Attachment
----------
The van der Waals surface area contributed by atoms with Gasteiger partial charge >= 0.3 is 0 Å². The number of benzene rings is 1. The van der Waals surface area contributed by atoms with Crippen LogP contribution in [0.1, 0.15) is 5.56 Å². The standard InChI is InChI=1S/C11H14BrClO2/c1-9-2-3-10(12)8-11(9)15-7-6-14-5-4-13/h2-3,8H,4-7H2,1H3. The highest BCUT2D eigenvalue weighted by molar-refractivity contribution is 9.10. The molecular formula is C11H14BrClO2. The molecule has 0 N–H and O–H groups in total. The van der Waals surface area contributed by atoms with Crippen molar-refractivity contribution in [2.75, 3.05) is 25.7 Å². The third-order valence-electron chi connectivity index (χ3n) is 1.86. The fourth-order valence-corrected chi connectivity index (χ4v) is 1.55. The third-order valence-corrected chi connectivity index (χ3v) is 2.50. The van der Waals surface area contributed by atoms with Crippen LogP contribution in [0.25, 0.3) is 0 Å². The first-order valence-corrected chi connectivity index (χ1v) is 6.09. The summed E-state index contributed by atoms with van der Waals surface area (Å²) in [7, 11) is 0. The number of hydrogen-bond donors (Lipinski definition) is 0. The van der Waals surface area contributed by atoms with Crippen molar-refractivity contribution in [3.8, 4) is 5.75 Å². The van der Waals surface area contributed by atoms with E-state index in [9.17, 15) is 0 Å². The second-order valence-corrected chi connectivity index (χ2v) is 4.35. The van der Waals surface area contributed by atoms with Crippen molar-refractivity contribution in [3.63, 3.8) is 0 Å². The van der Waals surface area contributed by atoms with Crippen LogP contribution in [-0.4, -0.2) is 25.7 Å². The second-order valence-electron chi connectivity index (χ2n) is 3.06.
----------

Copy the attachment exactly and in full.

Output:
The van der Waals surface area contributed by atoms with Gasteiger partial charge >= 0.3 is 0 Å². The number of benzene rings is 1. The van der Waals surface area contributed by atoms with Crippen LogP contribution in [0.1, 0.15) is 5.56 Å². The standard InChI is InChI=1S/C11H14BrClO2/c1-9-2-3-10(12)8-11(9)15-7-6-14-5-4-13/h2-3,8H,4-7H2,1H3. The highest BCUT2D eigenvalue weighted by molar-refractivity contribution is 9.10. The molecular formula is C11H14BrClO2. The molecule has 0 N–H and O–H groups in total. The van der Waals surface area contributed by atoms with Crippen molar-refractivity contribution in [2.75, 3.05) is 25.7 Å². The third-order valence-electron chi connectivity index (χ3n) is 1.86. The fourth-order valence-corrected chi connectivity index (χ4v) is 1.55. The third-order valence-corrected chi connectivity index (χ3v) is 2.50. The van der Waals surface area contributed by atoms with Crippen LogP contribution in [0.25, 0.3) is 0 Å². The first-order valence-corrected chi connectivity index (χ1v) is 6.09. The summed E-state index contributed by atoms with van der Waals surface area (Å²) in [7, 11) is 0. The number of hydrogen-bond donors (Lipinski definition) is 0. The van der Waals surface area contributed by atoms with Crippen molar-refractivity contribution in [3.8, 4) is 5.75 Å². The van der Waals surface area contributed by atoms with E-state index in [9.17, 15) is 0 Å². The second-order valence-corrected chi connectivity index (χ2v) is 4.35. The van der Waals surface area contributed by atoms with Crippen molar-refractivity contribution in [3.63, 3.8) is 0 Å². The van der Waals surface area contributed by atoms with Crippen LogP contribution in [-0.4, -0.2) is 25.7 Å². The second-order valence-electron chi connectivity index (χ2n) is 3.06.